Today’s fights between Japan and South Korea over history have a history of their own — and it prominently involves American diplomats. A significant behind-the-scenes player was William J. Sebald, who held several important positions between 1946 and 1952, including as Gen. Douglas MacArthur’s chief political adviser in Tokyo during the American occupation of Japan. In May 1965 — on the eve of the controversial treaty’s signing — Sebald published his memoirs, “With MacArthur in Japan: A Personal History of the Occupation.” He was retired by then but remained influential, and his book is especially revealing for unmasking dominant attitudes toward East Asia in 1965 American government circles.
Sebald had cultivated personal relations with powerful Japanese political figures, and those ties appear to have led him to internalize their positions about “Korea” — the term he continued to use, even then, well after the Korean Peninsula had been divided. He reconciled them with his own understanding of America’s interests, namely, “the clear United States objective of keeping Japan out of Communist orbit.” Notably, his book bleeds unabashed contempt for Koreans as a people.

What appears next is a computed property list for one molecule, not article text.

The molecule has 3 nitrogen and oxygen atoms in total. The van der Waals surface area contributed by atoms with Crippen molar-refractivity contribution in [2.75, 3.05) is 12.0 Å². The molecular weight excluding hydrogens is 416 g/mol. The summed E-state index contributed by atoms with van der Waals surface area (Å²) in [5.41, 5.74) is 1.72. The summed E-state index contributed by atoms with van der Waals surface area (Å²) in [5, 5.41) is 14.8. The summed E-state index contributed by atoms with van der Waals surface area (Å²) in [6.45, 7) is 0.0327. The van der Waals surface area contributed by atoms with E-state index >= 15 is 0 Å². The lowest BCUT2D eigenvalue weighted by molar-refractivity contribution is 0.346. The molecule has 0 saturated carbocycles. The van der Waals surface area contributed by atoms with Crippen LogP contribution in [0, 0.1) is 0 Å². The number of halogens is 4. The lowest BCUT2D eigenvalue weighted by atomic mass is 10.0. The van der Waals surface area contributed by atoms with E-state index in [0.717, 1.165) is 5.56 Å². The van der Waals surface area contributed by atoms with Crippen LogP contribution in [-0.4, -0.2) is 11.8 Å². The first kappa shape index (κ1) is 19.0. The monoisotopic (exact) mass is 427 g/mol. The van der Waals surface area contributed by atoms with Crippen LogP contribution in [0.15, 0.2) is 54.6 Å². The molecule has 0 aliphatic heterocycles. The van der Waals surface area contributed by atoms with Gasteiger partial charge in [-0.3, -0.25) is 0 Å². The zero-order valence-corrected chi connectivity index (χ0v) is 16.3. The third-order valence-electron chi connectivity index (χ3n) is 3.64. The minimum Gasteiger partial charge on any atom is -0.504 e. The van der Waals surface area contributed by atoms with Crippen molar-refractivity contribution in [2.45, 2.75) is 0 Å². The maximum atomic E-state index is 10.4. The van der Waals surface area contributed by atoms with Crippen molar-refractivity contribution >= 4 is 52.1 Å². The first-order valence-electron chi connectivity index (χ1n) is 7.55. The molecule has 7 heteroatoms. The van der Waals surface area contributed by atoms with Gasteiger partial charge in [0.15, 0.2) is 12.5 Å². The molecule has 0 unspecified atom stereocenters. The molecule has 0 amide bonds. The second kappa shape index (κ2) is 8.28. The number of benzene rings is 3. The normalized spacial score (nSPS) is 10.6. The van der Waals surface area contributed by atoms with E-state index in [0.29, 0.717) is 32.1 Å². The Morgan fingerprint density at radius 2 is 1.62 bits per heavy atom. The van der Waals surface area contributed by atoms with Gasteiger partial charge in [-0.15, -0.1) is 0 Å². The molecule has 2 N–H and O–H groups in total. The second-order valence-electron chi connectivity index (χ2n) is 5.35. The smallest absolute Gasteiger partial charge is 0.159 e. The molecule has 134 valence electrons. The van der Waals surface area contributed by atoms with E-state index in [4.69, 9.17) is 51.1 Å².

For Sebald, Koreans — but never the Japanese — were inclined to violence. They were also frozen in time: “a nation of sad people — oppressed, unhappy, poor, silent and sullen.” In his telling, the Korean War was something of a nuisance, a “confrontation of Washington and Moscow hardened into implacability” on “the unhappy peninsula.” Sebald failed to mention that Japan ruled the Korean Peninsula for much of the first half of the 20th century, and brutally so, or that Koreans in Japan were enlisted in forced labor. Nor did he consider how the era of Japanese colonial rule bred divisions within Korean society — independence movements, anti-Japanese insurrections — or how those were then reinforced by America’s arbitrary division of the peninsula in 1945 and the 1953 armistice that ended the Korean War.